One thing to note is that if you are getting different behaviors when running code in the debugger and executing it outside of visual studio, make sure the libraries being generated are being properly updated in the correct places. Visual Studio does not always update DLLs after a build. If this is happening, make sure that liveobjects.exe is not running and execute a "rebuild all".

Downloading and Installing the Software

Download and the First Installation Using a Standalone Installer

To perform the initial installation, you need to download a standalone "liveobjects.msi" file containing the installer here. After downloading, execute the file from an account with Administrative permissions (the installation involves registering two system services and writing a handful of registry entries). As long as you have satisfied all prerequisites, the installation should not go smoothly. If any errors occur, double-check whether you have the necessary runtime components, and whether older, beta versions of these components are still on the system, thus causing problems with loading libraries and resolving dependencies.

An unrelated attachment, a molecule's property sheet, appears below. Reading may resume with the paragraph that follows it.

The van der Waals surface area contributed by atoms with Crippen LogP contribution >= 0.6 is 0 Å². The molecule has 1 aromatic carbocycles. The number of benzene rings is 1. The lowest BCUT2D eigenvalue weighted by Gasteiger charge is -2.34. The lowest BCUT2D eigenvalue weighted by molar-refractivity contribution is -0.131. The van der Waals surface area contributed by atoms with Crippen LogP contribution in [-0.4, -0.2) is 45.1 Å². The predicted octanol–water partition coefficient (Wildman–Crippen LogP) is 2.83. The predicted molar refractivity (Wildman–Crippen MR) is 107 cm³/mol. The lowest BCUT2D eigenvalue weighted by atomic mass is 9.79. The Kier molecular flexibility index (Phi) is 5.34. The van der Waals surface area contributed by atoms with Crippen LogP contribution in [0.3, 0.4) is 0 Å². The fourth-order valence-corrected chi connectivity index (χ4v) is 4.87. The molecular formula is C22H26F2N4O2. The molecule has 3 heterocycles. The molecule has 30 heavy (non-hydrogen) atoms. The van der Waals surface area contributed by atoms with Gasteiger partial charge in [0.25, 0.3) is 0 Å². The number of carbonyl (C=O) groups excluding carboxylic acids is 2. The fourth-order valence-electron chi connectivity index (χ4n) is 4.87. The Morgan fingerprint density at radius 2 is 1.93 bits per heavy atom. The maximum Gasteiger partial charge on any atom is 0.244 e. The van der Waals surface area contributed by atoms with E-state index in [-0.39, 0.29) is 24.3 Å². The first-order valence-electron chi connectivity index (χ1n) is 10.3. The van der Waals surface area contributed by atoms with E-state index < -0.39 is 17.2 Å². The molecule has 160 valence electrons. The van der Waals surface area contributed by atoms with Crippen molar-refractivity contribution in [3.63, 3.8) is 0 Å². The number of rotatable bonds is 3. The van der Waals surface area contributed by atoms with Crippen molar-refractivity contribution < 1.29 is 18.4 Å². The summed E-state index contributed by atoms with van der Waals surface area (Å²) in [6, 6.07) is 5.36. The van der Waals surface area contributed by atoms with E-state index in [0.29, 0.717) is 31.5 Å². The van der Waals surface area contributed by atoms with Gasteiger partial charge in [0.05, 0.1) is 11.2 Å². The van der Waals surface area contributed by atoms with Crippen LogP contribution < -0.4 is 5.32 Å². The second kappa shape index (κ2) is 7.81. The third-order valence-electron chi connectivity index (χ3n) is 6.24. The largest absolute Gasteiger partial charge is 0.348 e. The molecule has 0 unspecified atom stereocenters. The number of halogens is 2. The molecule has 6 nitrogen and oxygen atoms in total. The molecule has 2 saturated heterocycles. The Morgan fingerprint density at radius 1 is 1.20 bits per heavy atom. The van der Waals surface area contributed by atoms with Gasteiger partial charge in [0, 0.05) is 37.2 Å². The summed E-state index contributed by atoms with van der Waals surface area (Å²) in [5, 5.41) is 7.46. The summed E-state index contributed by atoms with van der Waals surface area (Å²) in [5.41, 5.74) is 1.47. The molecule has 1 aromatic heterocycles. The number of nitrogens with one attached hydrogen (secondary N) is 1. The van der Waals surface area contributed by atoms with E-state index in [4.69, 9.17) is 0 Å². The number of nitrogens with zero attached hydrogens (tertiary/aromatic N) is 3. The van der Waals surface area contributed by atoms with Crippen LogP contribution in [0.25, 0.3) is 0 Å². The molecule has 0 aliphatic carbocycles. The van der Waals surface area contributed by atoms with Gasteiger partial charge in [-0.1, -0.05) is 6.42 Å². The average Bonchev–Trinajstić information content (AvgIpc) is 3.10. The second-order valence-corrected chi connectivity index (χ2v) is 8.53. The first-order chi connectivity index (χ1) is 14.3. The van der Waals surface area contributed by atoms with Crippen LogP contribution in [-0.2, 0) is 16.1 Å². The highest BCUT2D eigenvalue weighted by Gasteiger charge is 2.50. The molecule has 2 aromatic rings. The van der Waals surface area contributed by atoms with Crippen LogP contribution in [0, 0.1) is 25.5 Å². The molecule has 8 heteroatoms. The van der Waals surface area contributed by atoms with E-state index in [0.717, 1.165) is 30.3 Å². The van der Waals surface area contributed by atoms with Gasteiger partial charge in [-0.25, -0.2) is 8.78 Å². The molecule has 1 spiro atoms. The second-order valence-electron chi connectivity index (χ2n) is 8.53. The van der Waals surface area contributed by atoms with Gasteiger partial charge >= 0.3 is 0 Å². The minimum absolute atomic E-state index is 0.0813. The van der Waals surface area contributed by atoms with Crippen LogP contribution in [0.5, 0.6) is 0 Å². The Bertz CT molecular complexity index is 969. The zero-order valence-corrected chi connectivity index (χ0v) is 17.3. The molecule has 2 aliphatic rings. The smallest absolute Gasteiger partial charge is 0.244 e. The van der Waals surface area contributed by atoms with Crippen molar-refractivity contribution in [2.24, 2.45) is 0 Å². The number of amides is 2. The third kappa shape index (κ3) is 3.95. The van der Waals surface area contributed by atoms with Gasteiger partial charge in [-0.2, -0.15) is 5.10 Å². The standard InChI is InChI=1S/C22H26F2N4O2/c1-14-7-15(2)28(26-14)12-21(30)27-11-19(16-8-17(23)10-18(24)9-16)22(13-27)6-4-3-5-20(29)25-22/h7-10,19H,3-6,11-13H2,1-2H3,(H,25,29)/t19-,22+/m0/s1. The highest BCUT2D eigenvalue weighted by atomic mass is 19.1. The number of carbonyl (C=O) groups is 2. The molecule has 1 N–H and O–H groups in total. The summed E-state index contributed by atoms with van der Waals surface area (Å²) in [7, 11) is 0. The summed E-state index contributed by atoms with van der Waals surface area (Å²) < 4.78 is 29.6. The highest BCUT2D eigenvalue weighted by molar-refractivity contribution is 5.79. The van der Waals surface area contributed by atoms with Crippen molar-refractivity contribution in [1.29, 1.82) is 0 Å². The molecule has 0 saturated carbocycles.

After installation, your machine is modified in the following manner


     1.        All binaries, configuration, content, and other files are gathered in one place, by default at "C:\liveobjects".

  1.           A system service is installed that run under the SYSTEM account, by default are stopped, and is             configured to start manually:

"Live Distributed Objects". This service is mapped to file "\bin\liveobjects.exe" relative to the root installation folder, and it is simply a special instance of the live objects runtime that runs with the SYSTEM credentials and hosts service components shared by all processes on the current machine. The components to run in the system scope are collected in the "\services" folder, and include a simple local multicast server that you can use for running a demo or for debugging purposes


  1.             We register a number of COM components and modify the file associations, so that files with the            ".liveobject" extension are executed by the liveobjects runtime when doubleclicked or launched          from the console window.

Last edited Dec 12, 2014 at 7:07 AM by brpatel, version 7